On 1 March 2017 the Fair Work Amendment (Protecting Vulnerable Workers) Bill was introduced to the House of Representatives. If passed, the Bill will amend the Fair Work Act 2009.
The media has recently shed light on the poor treatment of workers employed in some of Australia’s largest franchises.
One highly publicised example of this occurring is the issues that have arisen with certain 7-Eleven franchises. Investigations by Four Corners and Fairfax Media resulted in the discovery of underpayment of wages and the modification of payroll records by certain franchisees.
Reports have also emerged that some franchisees were paying the lawful rates to their workers but then coerced them into paying back a proportion of their wages in cash.
What will be the key changes if the Bill becomes law?
The Bill’s aim as a whole is to address the issue of the exploitation of vulnerable workers by employers and to strengthen the existing workplace laws overall. It proposes to do this by:
- introducing a higher scale of penalties for ‘serious contraventions’ of the law
- increasing penalties for record-keeping failures
- making franchisors and holding companies responsible for underpayments by their franchisees or subsidiaries where they knew or ought reasonably to have known of the contraventions and failed to take reasonable steps to prevent them. The new responsibilities will only apply where franchisors and holding companies have a significant degree of influence or control over their business networks.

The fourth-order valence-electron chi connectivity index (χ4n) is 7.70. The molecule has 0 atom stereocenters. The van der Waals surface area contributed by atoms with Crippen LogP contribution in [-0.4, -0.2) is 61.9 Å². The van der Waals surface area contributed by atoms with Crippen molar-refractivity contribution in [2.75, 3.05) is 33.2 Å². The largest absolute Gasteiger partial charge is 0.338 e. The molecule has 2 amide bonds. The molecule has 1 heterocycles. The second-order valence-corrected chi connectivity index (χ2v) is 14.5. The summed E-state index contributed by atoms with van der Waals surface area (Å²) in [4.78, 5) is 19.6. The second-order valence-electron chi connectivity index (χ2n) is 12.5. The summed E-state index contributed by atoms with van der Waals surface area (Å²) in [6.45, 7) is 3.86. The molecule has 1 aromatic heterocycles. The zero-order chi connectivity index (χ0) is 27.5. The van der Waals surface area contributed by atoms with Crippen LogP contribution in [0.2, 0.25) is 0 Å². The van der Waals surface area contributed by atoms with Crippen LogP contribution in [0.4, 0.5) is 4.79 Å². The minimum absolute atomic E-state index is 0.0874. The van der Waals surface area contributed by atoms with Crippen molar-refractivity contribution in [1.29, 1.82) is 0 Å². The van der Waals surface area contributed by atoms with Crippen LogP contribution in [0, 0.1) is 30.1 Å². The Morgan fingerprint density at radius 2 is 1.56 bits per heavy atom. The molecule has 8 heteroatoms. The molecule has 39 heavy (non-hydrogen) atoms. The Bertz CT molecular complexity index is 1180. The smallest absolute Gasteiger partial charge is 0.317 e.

- expressly prohibiting employers from unreasonably requiring their employees to make payments (eg. Demanding a proportion of their wages be paid back in cash).
- strengthening the evidence-gathering powers of the Fair Work Ombudsman to ensure that the exploitation of vulnerable workers can be effectively investigated.
- giving the Fair Work Ombudsman new avenues to pursue those who hinder or obstruct investigations, or provide false or misleading information.
There has been general support for increased protection for vulnerable workers however the targeting of franchisors has not been widely supported and subject to criticism.
We will continue to monitor and report on the progress of the Bill as it moves through the passage of Parliament. On 23 March 2017 the Senate referred the Bill to it’s Education and Employment Committee. Submissions can be made to the committee about the Bill until April 2017. Two particular issues that will be considered are
- whether the proposed amendments will strengthen protections “against forced labour and servitude as part of Australia’s modern slavery framework” and
- whether it is appropriate to hold franchisors and holding companies responsible for acts of franchisees and subsidiaries.
It will be very important for franchisors to obtain advice as to their potential liability. Regular audits and checks of franchisees compliance with Award and other employee obligations is recommended.